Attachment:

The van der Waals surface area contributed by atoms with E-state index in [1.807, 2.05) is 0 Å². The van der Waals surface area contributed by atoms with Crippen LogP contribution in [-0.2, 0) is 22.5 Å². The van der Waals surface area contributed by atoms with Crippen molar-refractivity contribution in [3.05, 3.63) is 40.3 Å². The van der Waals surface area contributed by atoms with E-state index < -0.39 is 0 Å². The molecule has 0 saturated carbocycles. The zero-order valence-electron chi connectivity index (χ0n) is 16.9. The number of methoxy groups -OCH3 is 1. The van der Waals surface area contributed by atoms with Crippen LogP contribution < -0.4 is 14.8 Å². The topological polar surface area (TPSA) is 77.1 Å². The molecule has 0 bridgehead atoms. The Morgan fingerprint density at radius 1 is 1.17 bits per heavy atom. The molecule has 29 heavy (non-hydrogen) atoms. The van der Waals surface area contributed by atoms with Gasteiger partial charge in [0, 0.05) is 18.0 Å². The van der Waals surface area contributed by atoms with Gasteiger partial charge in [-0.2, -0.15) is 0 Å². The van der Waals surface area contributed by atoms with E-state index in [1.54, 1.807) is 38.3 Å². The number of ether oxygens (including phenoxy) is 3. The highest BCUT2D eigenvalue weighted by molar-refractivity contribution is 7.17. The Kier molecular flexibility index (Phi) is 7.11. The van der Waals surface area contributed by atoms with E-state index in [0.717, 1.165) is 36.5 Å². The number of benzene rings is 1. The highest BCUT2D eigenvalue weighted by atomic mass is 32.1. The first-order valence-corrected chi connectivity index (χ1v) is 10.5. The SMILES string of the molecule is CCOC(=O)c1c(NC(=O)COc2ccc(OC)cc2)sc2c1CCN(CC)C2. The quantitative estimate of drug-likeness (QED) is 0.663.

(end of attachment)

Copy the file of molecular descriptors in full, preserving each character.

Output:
The van der Waals surface area contributed by atoms with E-state index in [1.807, 2.05) is 0 Å². The van der Waals surface area contributed by atoms with Crippen LogP contribution in [-0.2, 0) is 22.5 Å². The van der Waals surface area contributed by atoms with Crippen molar-refractivity contribution in [3.05, 3.63) is 40.3 Å². The van der Waals surface area contributed by atoms with E-state index < -0.39 is 0 Å². The molecule has 0 saturated carbocycles. The zero-order valence-electron chi connectivity index (χ0n) is 16.9. The number of methoxy groups -OCH3 is 1. The van der Waals surface area contributed by atoms with Crippen LogP contribution < -0.4 is 14.8 Å². The topological polar surface area (TPSA) is 77.1 Å². The molecule has 0 bridgehead atoms. The Morgan fingerprint density at radius 1 is 1.17 bits per heavy atom. The molecule has 29 heavy (non-hydrogen) atoms. The van der Waals surface area contributed by atoms with Gasteiger partial charge in [0, 0.05) is 18.0 Å². The van der Waals surface area contributed by atoms with Gasteiger partial charge in [-0.2, -0.15) is 0 Å². The van der Waals surface area contributed by atoms with E-state index in [1.54, 1.807) is 38.3 Å². The number of ether oxygens (including phenoxy) is 3. The highest BCUT2D eigenvalue weighted by molar-refractivity contribution is 7.17. The Kier molecular flexibility index (Phi) is 7.11. The van der Waals surface area contributed by atoms with E-state index in [0.717, 1.165) is 36.5 Å². The number of benzene rings is 1. The highest BCUT2D eigenvalue weighted by atomic mass is 32.1. The first-order valence-corrected chi connectivity index (χ1v) is 10.5. The SMILES string of the molecule is CCOC(=O)c1c(NC(=O)COc2ccc(OC)cc2)sc2c1CCN(CC)C2. The quantitative estimate of drug-likeness (QED) is 0.663.